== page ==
San Francisco Mayor Gavin Newsom first launched the city’s open data efforts in 2009 through a centralized website, DataSF. The site was enhanced in March 2012 and is now powered by the data platform startup Socrata.

Watch live

Live announcement with San Francisco Mayor Ed Lee at 11:00 a.m. PST.

Live stream by Ustream


The following text outlines the proposed revisions to San Francisco’s existing Open Data legislation:

[Administrative Code–Citywide Coordination of Open Data Policy and Procedures]

Ordinance amending San Francisco’s open data policies and procedures and establishing the position and duties of Chief Data Officer and Departmental Data Coordinators, and amending San Francisco Administrative Code Sections 22D.2 and 22D.3 to implement these changes.

NOTE: Additions are single-underline italics Times New Roman;

deletions are strike-through italics Times New Roman.

Board amendment additions are double-underlined;

Board amendment deletions are strikethrough normal.
Do NOT delete this NOTE: area.

Be it ordained by the people of the City and County of San Francisco:

Section 1. Findings.

(a) San Francisco has been a leader in open data policy in the United States. In 2009, Mayor Gavin Newsom issued an Executive Directive promoting Open Data. In 2010, the Board of Supervisors expanded on the Directive with the passage of the City’s Open Data Policy (Ordinance 293-10), codified in San Francisco’s Administrative Code Section 22D.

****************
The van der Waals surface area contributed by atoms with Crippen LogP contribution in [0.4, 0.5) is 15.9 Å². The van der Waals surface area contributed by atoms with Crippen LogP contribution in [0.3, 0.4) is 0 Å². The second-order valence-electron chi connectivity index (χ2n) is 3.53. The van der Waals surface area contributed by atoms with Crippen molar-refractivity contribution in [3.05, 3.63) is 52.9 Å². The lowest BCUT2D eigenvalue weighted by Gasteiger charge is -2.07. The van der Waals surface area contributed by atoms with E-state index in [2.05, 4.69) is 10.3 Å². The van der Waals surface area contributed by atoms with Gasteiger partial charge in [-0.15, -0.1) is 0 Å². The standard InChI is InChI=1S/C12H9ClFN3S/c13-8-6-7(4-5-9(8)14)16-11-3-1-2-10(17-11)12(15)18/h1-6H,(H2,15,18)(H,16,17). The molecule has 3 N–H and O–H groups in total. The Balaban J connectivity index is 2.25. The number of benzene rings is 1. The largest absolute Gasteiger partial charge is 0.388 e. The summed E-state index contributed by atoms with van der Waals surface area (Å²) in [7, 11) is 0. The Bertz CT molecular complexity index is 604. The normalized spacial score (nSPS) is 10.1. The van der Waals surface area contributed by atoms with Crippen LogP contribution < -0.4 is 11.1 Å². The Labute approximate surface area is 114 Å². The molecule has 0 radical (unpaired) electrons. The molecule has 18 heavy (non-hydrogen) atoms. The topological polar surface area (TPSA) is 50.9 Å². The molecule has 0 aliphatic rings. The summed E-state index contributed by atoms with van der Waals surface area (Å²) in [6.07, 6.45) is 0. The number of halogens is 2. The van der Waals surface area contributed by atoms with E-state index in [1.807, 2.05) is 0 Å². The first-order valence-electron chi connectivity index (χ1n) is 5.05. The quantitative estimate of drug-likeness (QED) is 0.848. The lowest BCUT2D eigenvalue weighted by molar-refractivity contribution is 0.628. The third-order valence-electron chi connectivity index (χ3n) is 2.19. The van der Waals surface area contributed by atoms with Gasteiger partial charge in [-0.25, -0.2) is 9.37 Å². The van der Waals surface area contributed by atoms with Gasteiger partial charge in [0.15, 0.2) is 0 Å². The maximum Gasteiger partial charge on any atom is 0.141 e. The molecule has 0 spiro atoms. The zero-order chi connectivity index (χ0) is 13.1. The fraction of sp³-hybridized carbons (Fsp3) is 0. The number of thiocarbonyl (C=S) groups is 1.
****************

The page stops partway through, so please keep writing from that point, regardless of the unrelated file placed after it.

(b) An open data policy has been shown to drive increased government efficiency and civic engagement, leading to social and economic benefits as a result of innovative citizen interaction with government. Social and economic benefits include, but are not limited to:

(1) Empowering citizens through democratization of information and fostering citizen participation in City projects;

(2) Supporting early stage entrepreneurship;

(3) Encouraging positive environments that contribute to workforce development and job creation; and

(4) Increasing a positive business environment and promoting public-private partnerships.

(c) City departments should take further steps to make their data sets available to the public in a more timely and efficient manner. San Francisco will improve and expand its Open Data Policy by creating the position of Chief Data Officer and Department Data Coordinators to implement the standards and policies articulated in the City’s Open Data Policy.